Development Process Overview

Within our web application and development service, our process consists of 5 standard phases:

Exploration

During Exploration potential clients tell us what they want to do and we engage in a conversation. During this phase, we each see if we would be a good fit. Clients “interview” us and we “interview” them. During our conversations and exploration of ideas, we determine if we want to work together. If so, then we get a good idea of what the scope of the project entails and we create a proposal. The proposal includes a preliminary time and cost estimate.

Discovery

If the proposal is accepted, then we move into Discovery. We require a deposit to begin this phase. The deposit is based upon the approved proposal. In this phase, we discuss the details of the project. Depending on the overall cost/complexity, we may create a full specification, which includes “wireframes” of pages, click-through paths, and other charts outlining logic, etc.

The intention of this phase is to create a functional specification (what it should do) and a design specification (how it should look). Both are used as the blue-print according to which we build. A signed contract (“Statement of Work”) includes this specification and also outlines the development calendar (with key milestones), responsibilities, key contacts and the budget and payment terms.

Development

Once the discovery phase is completed and the Statement of Work (with specifications) is completed and approved, we can begin development.

Development is where most of the time is spent on a project. This phase also includes design. During development there are typically a few milestones that are met:

  1. Design Comps

    This is the first of a typical 2 rounds of design. Typically 3 initial comps are created from the client interview. Then feedback and discussion generate to a final round with 1 or 2 final versions. The design process is determined by the overall budget, and may be altered according to needs.

  2. Design Approval

    After any final design changes are made, the design is approved and starts getting applied as the interface to the web application project.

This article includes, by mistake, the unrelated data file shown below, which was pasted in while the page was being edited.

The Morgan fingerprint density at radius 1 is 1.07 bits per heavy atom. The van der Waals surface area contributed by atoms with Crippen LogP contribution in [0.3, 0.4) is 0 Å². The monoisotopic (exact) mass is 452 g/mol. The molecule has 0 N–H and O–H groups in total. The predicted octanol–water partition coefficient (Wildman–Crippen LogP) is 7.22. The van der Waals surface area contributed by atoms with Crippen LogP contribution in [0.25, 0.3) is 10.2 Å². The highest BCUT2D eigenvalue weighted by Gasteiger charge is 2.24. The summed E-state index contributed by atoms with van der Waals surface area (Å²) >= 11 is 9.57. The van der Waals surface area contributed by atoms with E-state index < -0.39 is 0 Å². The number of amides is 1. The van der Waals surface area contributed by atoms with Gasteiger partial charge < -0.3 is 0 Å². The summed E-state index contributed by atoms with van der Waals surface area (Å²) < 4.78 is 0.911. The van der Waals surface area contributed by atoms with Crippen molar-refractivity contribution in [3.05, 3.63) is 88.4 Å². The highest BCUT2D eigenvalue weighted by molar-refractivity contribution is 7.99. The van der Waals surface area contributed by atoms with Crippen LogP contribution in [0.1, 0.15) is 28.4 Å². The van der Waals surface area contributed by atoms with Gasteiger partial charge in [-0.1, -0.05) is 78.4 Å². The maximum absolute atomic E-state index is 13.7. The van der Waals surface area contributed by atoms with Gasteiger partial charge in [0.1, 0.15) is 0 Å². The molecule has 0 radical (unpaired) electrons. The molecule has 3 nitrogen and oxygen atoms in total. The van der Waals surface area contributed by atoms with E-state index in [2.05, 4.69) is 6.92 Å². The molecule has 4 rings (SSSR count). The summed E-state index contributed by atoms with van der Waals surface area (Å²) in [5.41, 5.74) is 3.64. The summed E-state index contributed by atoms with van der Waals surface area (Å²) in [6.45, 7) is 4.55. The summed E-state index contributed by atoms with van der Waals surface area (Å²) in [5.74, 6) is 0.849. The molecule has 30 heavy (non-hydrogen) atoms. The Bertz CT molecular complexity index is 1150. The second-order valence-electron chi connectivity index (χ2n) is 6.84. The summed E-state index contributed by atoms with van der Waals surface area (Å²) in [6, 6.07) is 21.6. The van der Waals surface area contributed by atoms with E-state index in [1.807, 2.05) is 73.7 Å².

3. Alpha Version

    This is not a feature-complete application, but at least some of the design is applied to the interface. Typically, the alpha version allows the client to see the main navigation, with functioning links to main sections of the site. Also, some key functionality may be demoed. This is an opportunity for initial feedback for any areas that were not completely outlined in the specification. Some change requests may be able to be managed in the approved budget, while others may require a change order.

  4. Beta Version

    Final developed version of the project. Fully functional and integrated (application code and interface combined). There will likely be some bugs, but this is where the final product is fully reviewed with the client.

Launch

Starting in the launch phase we take any additional feedback regarding the beta version and also start addressing any bugs that were found/reported. Additionally, we start final QA testing. We’ll also begin final data migration or new data population in prepararion for launch.

The official launch (“throwing the switch”) is typically timed for an evening. Larger projects may be timed for a weekend evening to minimize down-time of any existing applications the client has that related to the new site. The final payment is due when the project launches.

Maintenance

After launch, we monitor the site and performance heavily for the first few days, tapering off over the next 1 - 2 weeks. We remain immediately available for any trouble, or bug reports so we can address them immediately.

After this, we may continue to provide support or maintenance depending on the client’s needs. This can be on a per hour basis, or a maintenance contract (retainer) may be created.

Additionally, we provide a 30-day “guarantee” for our projects. This means that we fix any bugs or problems without charge for 30 days after launch. This does not include new functionality. After that 30-day period, any reports of bugs or changes are addressed according to whatever maintenance terms are in place (per hour or retainer).